I found this great article by Alexis Martin Neely and decided to pass it on just as it is.
How to Choose the Right Guardian for Your Children – Just in Case
By Alexis Martin Neely
Nobody wants to think about the worse befalling their family. But if you want what’s best for your children, you would be wise to choose a guardian to take care of your little ones, should any unplanned tragedies happen.
It’s not easy to think of anyone else raising your children, no matter how loving your family members or friends are. But by taking a few moments to appoint the best guardian possible, you could possibly make a tremendous difference in your child’s life.
Consider these three steps.
Step One: Make a List of Possible Guardians
Make the longest list you can stand of everyone you know who might possibly be a good guardian. When considering whether someone should be on the list, ask yourself, “Would they provide a better home for my children than the foster care system?”
If the answer is yes, include them.
Step Two: Decide What Matters Most
Choose a few factors that are most important to you and rank their order of priority. Here are some factors to consider:
• Maturity and patience
• Do they have children already?
• Religion or spirituality
• Relationship with your children
• Integrity and stability
• Marital or family status
• Willingness to serve
• Physical well-being
• Social and moral habits and values
• Availability of free time to raise your children
• Parenting style
Your perfect guardian choice would score high on every measure.
Because we all have different values, you may want to focus on a few characteristics that are most important to you. As you create your shortlist of possible guardians, consider that some factors can be influenced by you and others cannot. For example, a person’s integrity is something you cannot change. But if having an at-home parent is important to you, your prospective guardian might be willing to stay at home to raise your child if you make it possible through a well-structured and funded plan.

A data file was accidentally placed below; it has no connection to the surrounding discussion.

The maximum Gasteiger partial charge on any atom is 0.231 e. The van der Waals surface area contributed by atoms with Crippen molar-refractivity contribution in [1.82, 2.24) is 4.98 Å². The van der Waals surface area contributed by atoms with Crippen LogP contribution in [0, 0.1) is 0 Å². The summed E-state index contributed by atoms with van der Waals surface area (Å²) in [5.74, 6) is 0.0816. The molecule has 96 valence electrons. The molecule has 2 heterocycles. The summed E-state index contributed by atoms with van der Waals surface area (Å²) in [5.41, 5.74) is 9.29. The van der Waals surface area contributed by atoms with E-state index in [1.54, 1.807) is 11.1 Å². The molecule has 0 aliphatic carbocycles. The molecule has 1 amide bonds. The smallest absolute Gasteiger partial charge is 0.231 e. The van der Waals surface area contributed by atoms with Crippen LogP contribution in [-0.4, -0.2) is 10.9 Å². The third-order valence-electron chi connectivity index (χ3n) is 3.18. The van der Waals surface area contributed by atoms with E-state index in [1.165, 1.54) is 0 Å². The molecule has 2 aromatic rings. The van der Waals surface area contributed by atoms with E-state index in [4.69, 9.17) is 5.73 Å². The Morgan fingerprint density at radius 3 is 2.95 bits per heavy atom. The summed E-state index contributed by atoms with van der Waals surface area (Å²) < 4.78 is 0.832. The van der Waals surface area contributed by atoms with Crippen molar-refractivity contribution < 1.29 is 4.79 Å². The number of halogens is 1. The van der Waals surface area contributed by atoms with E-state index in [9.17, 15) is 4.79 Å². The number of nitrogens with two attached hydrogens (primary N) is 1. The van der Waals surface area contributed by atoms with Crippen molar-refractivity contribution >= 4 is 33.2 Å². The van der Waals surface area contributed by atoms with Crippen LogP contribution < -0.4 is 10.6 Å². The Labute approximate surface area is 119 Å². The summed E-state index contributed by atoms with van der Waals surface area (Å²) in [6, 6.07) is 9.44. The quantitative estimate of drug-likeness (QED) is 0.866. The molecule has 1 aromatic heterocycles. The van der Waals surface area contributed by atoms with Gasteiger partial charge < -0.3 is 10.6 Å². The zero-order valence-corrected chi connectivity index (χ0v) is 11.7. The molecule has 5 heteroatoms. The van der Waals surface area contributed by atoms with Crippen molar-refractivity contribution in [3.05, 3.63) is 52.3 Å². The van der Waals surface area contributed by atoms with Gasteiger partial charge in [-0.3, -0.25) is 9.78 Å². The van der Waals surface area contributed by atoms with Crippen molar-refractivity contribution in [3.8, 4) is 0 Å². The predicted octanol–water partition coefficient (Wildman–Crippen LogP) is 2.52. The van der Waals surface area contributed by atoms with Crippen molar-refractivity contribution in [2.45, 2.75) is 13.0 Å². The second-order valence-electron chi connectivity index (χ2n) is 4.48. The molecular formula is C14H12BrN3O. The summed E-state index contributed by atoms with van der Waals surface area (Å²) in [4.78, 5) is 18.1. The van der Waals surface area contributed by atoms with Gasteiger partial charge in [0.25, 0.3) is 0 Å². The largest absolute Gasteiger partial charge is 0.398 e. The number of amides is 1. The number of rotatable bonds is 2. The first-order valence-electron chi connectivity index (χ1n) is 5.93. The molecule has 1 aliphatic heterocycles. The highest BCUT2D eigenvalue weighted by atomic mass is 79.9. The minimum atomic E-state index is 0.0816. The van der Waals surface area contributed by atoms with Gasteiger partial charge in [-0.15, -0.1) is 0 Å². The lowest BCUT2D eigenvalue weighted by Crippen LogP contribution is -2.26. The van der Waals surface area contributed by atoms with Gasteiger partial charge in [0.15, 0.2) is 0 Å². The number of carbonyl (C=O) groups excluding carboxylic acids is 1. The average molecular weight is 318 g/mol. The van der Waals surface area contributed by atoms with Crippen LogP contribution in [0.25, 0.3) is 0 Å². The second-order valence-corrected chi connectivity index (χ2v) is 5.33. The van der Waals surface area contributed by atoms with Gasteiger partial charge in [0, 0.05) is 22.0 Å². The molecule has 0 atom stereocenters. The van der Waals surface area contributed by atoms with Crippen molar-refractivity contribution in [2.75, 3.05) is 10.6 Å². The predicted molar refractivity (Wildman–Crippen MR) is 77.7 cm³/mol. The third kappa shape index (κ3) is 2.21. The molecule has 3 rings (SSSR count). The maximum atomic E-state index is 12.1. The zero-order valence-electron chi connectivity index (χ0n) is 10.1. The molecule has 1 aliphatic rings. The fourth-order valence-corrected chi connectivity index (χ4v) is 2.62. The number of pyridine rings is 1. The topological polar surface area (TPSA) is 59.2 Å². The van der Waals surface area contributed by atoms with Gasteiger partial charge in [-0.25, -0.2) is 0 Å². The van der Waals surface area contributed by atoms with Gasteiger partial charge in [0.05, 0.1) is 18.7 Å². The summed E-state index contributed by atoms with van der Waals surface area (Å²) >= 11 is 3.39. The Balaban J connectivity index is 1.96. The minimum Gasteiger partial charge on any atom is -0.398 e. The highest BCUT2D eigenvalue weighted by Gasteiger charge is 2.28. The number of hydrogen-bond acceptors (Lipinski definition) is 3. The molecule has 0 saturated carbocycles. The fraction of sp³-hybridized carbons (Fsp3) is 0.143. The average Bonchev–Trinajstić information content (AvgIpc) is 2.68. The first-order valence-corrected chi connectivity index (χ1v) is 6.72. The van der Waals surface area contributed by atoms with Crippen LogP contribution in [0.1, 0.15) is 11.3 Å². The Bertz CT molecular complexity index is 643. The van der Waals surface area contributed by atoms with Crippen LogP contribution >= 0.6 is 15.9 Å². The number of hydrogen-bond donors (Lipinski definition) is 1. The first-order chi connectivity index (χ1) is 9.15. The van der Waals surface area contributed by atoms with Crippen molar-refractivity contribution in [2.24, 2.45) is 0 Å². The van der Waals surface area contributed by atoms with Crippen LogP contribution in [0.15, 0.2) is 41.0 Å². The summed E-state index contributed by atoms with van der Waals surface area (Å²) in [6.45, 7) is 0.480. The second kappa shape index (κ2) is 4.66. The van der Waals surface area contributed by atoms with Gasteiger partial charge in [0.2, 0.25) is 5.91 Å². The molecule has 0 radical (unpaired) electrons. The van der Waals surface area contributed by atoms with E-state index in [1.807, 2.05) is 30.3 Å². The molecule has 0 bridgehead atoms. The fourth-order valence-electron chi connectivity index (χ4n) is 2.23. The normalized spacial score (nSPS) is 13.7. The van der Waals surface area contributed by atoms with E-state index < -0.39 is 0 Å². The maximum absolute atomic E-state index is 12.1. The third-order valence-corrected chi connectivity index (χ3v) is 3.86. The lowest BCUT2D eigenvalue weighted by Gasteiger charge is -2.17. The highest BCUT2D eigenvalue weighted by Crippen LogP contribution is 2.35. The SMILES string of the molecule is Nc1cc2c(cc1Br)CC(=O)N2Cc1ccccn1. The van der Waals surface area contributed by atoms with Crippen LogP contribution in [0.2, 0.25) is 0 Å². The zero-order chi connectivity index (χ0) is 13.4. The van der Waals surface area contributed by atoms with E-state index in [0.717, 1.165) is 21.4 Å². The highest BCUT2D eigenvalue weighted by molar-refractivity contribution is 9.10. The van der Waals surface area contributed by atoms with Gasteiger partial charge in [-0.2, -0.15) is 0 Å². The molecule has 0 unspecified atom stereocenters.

Do not put too much emphasis on financial resources as a factor. It is your responsibility as the parent to provide enough financial resources, either through insurance or savings, to take care of your children financially.
Step Three: Match People to Priorities
Use the factors you chose in step two to narrow your list of candidates to a handful. As you consider each person or couple as guardian, listen to your body and feelings. Using this shortlist, you will need to rank the people you would want first, second, and so on.
In doing your estate planning, you will want to work with an attorney experienced in helping parents of minor children. When you name a couple as a guardian, your lawyer will likely ask you the following question: “If the couple divorces or, because of death or incapacity, only one can serve, would you like either one to be guardian, or would you prefer to move to the next name on the list?”
Regardless of which spouse’s family or friends appear more frequently on your final list, it’s important to keep both families involved. One way to do that is to name members of one family as guardians to care for the children, and members of the other family as trustees, to manage the assets for the children. If there is a likelihood of conflict between these family members, be sure to share this with your attorney so that your guardianship can be customized to encourage them to keep the lines of communication open.
Again, I know it’s not easy to think of anyone else raising your children. But your children depend on you for a bright future. Start planning ahead now. Initiate the estate planning process. Most importantly, choose the right guardian for your children now!
About the Author: Alexis Martin Neely is a mother, writer, speaker and Personal Family Legal Expert who teaches parents how to protect their children and their assets. Now, parents can learn more about choosing the right guardians, plus how to avoid the common mistakes parents make when choosing guardians, at http://www.KidsProtectionPlan.com.
December 19, 2008